Tuesday, October 25, 2016
Gateway to Sikhism


Guru Gobind Singh Ji  
The Shaper of the Psyche of the Cyclonic Sikhs
Dr. S.S. Sodhi

"As the slave of the Mighty Lord
I have come to witness the play of Creation"
The Lord has sent me to propagate
Dharama to raise the Godly, to uproot the evil.
  Grant me, O Lord!
That never, never, never,
From deeds good and righteous
Cease I
And never fear the foe;
That in the fight, my resolute will,
The triumphant end
And this alone,
No other wish have I,
That ever in thy ways assured
Thy praises, Lord
Sing I,
And when at last
The inevitable ever of life
Foremost in battle furious
Fall I.

  Close your eyes for a moment and bring in your waking consciousness the iconic imagery that the name of Guru Gobind Singh Ji brings. Let all your mediational processes function and add to this "Gestalt" a giant of a saint representing self-sacrifice, bravery, devotion, charity, trust, patience, a towering, physical super-spiritual handsome body which could emit Karuna and fire depending on the occasion. Go to the cognitive domain and see for yourself a properly cultivated fluid and crystallized intellect, producing divergent responses. Now feel the affect and see for yourself a storm-tossed Mystic sitting in the lap of the Shiwalak hills suffering from all kinds of dissonances and working on a model of a fearless person to be produced and named "Khalsa". Then, see him raising a superstructure on the foundations laid by Guru Nanak who made Ram and Rahim stand in the same row. Perceive him feeling the pulse of the "Murties" (number of peoples) and injecting them with a life-giving shot of ambrosia, the Amrit. Hear him then say these words, "When all other methods fail, it becomes a matter of duty to take up arms against the tyranny", by the "Khalsa". But who is Khalsa, just hear, what the Guru says:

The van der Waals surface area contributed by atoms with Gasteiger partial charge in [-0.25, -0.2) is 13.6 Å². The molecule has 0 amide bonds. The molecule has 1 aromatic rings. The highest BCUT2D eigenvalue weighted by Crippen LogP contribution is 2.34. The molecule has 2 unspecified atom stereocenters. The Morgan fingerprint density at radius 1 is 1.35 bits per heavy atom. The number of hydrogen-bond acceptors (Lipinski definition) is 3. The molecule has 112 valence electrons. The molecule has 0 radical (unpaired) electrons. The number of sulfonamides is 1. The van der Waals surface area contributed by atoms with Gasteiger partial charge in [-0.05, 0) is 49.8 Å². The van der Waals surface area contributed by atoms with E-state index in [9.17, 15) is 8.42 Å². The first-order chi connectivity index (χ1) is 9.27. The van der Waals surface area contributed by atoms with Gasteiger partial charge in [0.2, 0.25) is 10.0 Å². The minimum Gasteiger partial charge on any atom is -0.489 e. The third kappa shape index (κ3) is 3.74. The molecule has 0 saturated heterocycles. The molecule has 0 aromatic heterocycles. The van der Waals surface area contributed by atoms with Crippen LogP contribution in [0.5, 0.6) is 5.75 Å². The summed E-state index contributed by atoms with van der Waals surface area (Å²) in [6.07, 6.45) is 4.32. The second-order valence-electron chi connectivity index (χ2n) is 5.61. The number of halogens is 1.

Khalsa is my special form,
I have my being in Khalsa,
Khalsa is my body,
Khalsa is the life of my life,
Khalsa is my very God,
My Khalsa is a saintly knight. 
Then see him bending on his knees to become the "master and the disciple in one", and getting up from that posture with open arms and pointing: 
My victories are due to them,
My education due to them,
Through their grace I am what I am,
Else millions like me there be,
In the world, poor and unnoticed.

Now imagine him in the Jungles of Macchivara with boils on his feet, clothes in tatters, alone, friendless, sleepless, bare feet, hungry, with a stone under his head, resting on the rough, uneven, bare earth. Even in this state of total disequilibration hear him recite his exquisite lyric in a state of sublimated grateful thanks - giving to the will of God.

"Who will tell my bosom friend,
This, the devotee's fate,
Life Sans thee, 0 friend,
Is hellish fever, serpents' sting,
The forest throne my drinking jug,
The dagger's bowl, the butcher's knife,
Tatters better than princely robe,
If Thou be pleased, O friend.